One day we drove to a northern section of the Drakensburg, Royal Natal, and hiked to see the second longest waterfall in the world, Tugela Falls, at 850 meters (one in Venezuela tops it by 30 meters). The hike up was very special with views of all the world and everything was in bloom. I think everything must be in bloom always in S. Africa, from our brief experience! The last part was challenging, going up a long rock face on a chain ladder, then climbing hand over hand grasping roots up a narrow, near-vertical gorge. On the way down Linda, who often uses Vibram slip-ons with 5 toes for hiking (She has run two marathons in them and swears by them unless it is cold.), whacked her right little toe into a rock. Great pain, subsequent swelling, and bruising suggested it was broken.  If it slowed her down, it didn’t prevent her from any of our subsequent hikes.

After 4 nights in the Drakensburg we drove to Durban where we bought some camping gear at a Cape Union Mart (think little REI, excellent quality), walked along the boardwalk and through the amazing horticultural gardens (a reason to visit that otherwise unremarkable town) with huge spreads of bromeliads, and went to the Indian Bazaar and Spice Market. Linda purchased custom-made curry powder and some beaded jewelry and I bought an ostrich leather belt, which the seller assured me her father still uses after 40 years! Let’s see, I’ll be 116 and will doubtfully need a belt. There is a large Indian population in Durban but Indian restaurants were scarce. Ghandi began his legal career there but we could not find his house.  Instead we took a tour of the largest mosque in southern Africa. Watching the devoted doing their ablutions and praying made those aspects of Islam appealing—-clean, meditative—until we asked about where all the women were. Hm.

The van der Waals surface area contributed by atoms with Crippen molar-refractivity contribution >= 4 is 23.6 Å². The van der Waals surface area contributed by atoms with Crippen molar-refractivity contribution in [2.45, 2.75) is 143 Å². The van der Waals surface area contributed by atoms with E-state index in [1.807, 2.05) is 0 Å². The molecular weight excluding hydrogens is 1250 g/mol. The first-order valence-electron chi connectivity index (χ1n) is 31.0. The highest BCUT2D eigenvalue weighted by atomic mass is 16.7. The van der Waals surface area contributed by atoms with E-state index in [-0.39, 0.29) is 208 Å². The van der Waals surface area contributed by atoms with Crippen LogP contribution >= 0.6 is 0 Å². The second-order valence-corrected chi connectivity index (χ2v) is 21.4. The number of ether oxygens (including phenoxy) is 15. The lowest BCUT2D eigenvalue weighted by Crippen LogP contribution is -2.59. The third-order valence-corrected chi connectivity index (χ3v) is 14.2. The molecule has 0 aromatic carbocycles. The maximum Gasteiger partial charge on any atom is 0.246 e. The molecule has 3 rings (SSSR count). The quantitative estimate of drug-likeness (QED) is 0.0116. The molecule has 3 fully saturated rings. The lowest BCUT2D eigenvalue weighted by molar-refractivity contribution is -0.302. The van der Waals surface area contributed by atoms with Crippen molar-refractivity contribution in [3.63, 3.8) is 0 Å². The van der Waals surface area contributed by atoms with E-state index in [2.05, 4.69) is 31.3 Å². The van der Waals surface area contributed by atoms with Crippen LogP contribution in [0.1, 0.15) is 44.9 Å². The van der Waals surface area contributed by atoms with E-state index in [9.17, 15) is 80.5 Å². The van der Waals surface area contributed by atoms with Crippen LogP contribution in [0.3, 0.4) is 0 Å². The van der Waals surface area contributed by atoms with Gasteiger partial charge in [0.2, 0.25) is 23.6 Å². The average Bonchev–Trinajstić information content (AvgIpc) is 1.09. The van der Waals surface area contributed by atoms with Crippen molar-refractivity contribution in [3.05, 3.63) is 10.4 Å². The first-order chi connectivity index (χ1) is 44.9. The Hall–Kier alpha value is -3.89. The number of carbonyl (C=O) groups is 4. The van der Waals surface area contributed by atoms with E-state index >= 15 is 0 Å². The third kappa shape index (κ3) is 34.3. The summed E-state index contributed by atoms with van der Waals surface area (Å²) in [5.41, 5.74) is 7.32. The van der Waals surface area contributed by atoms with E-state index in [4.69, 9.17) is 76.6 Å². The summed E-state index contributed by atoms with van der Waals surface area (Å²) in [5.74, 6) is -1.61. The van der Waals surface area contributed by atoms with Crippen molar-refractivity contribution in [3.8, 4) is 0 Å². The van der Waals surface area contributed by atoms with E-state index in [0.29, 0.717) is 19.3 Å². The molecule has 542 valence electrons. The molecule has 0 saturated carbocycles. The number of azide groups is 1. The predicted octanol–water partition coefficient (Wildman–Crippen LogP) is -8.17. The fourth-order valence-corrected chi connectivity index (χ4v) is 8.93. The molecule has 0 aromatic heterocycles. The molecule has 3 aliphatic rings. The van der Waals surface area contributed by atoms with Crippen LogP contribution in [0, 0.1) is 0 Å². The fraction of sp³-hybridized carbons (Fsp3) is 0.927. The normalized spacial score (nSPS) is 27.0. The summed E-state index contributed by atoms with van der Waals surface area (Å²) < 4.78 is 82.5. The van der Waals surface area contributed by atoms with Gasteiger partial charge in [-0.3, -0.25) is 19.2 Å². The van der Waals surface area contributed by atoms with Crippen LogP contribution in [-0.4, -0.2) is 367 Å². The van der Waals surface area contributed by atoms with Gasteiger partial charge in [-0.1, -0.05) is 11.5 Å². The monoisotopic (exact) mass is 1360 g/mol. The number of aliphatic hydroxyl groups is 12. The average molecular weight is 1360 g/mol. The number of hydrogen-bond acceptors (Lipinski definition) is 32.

Then we were off to Port St. John on the Wild Coast. A backpacker’s lodge was our abode and we set up our new tent on a terrace overlooking a lovely beach (I’m running out of positive descriptors.), had supper, and watched a local troupe perform something in Zulu which neither of us can now recall. We walked on the lovely beach and along a cliff side trail through the jungle recalling the Na Pali coast in Kauai. It rained considerably during the night and we were dry and comfy in our new tent.

The next day was to Grahamstown, nothing fancy, to a mountaintop retreat. We were the only retreaters. On their website they have an ornate cross saying The College of Transfiguration which Linda hadn’t seen when she made the reservation. It was comfortable and very isolated atop a huge, desolate hill with no trees and two large, very clean, quite modern and sterile buildings. I suspect some interesting transfigurations have transpired there.

On to Plettenburg Bay and the Garden Coast, where we sought out the Robberg Nature Preserve. A board member of Africa Parks, whom we met in Majete on a previous trip, suggested we visit.  It is a stunning, rocky peninsula, covered with a variety of flowering shrubs with huge sand dunes and a small island attached. It was a great walk with a lovely nearly-deserted beach and nesting gulls regurgitating their catches for the young-uns to gobble up. We humans are so fussyabout what we put in our mouths. (Last night during a terrific lightning display, three guards rushed into our driveway. Alarmed I shouted, “What is going on?” They ignored me, not speaking English, and fell to gathering the now-huge winged ants congregating at our outside light for a later feast. I must fry a few in butter and eat them; but what if I am hooked?   “Waiter, I’d like a side of the large red ants, sautéed in beurre noisette, no wings.”)